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Licentiate thesis, 2013

Phosphorus to horses and cows

Ögren, Gunilla


It is important from a nutritional perspective to meet the phosphorus (P) requirements of animals. From an environmental perspective however, it is important not to feed more P than necessary, because excessive P will mainly be excreted with feces, and the soluble P fraction is vulnerable to runoff losses and may contribute to eutrophication. The recommended dietary P levels to dairy cows have successively decreased over the years but recently, an increase in the requirements to growing horses was suggested because fecal endogenous P losses might be higher than previously estimated. The main aim of this thesis was to assess fecal P losses in growing horses, and in brood mares and dairy cows kept on pasture in Sweden. In paper I, P balance and fecal P losses in growing horses in training fed a forage-only diet ad lib with (HP) or without (LP) P supplementation was studied. In addition, the proportion of the extractable (in dilute HCl solution) inorganic P fraction (Pi) of total P (TP) in feces was assessed. Fourteen Standardbred horses (aged 20 months) were used in a cross-over experiment. Feed intake was measured and spot samples of urine and feces were collected. Acid insoluble ash was used as indigestible marker to assess daily fecal output. Estimated P retention was low (<1.7 g/day) and only that for diet HP was significantly higher than 0 g/d. The fecal endogenous P losses were estimated to be less than 10 mg/kg body weight, which do not support the suggested increase in P requirements. The proportion of Pi of TP was > 85% and Pi increased linearly with P intake. In paper II, TP and Pi in feces from lactating and non-lactating dairy cows (n=167) and brood mares (n=74) kept on pasture was investigated and also the use of P supplements. Samples of feces, forages and pastures biomass were collected. The proportion of Pi of TP was greater for lactating horses than lactating cows (63±4 vs 49±5 %). Supplementation of lactating animals with P generally matched their estimated requirements and was therefore justified, while supplementation of non-lactating animals could not be justified. In conclusion, an increase in P requirement to growing horses seems not to be justified, and the high proportion of Pi in feces from horses indicates that P overfeeding of horses might be potentially more harmful to the environment than P overfeeding of dairy cows.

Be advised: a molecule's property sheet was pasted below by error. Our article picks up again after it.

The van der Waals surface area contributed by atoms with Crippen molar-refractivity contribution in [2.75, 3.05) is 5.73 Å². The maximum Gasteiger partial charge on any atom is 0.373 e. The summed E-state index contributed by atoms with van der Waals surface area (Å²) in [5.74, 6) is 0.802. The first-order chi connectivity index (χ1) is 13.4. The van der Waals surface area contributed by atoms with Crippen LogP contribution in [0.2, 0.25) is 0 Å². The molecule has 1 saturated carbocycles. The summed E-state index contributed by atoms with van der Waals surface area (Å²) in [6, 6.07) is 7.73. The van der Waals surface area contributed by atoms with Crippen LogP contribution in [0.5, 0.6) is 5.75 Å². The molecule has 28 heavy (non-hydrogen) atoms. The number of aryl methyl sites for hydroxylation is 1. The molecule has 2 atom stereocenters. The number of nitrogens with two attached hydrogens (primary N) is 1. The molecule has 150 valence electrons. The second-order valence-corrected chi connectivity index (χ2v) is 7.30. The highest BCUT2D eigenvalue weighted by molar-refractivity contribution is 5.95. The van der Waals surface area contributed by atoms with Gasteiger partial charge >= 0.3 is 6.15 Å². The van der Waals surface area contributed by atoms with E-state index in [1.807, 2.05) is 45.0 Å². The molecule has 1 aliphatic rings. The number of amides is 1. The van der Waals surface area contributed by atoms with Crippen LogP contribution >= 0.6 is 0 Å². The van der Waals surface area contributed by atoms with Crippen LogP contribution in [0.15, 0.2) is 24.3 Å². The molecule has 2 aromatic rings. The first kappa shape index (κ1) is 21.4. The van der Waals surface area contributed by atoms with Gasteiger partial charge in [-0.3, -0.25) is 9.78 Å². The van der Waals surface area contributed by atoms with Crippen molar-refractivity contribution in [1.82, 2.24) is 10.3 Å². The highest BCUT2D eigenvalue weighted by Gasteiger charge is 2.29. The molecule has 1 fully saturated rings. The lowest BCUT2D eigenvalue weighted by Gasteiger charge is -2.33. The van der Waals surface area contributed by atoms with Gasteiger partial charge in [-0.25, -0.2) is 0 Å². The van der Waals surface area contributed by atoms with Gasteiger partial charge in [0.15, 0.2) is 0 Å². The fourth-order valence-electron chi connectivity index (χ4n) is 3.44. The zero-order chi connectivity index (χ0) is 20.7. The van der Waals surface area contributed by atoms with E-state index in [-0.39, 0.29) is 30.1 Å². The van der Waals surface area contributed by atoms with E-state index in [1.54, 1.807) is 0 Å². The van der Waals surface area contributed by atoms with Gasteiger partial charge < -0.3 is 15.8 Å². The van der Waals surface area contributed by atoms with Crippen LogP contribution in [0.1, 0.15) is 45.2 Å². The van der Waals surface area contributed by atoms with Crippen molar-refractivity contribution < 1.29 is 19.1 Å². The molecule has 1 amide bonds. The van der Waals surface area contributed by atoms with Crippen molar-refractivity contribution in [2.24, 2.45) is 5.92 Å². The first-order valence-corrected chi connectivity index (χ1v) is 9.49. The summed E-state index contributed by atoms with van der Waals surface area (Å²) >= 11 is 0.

fosfor; träckprov; nutrition; hästar; kor

Published in

Rapport / Sveriges lantbruksuniversitet, Institutionen för husdjurens utfodring och vård
2013, number: 283
ISBN: 978-91-576-9116-3
Publisher: Department of Animal Nutrition and Management, Swedish University of Agricultural Sciences

Authors' information

Ögren, Gunilla
Swedish University of Agricultural Sciences, Department of Animal Nutrition and Management

UKÄ Subject classification

Animal and Dairy Science

URI (permanent link to this page)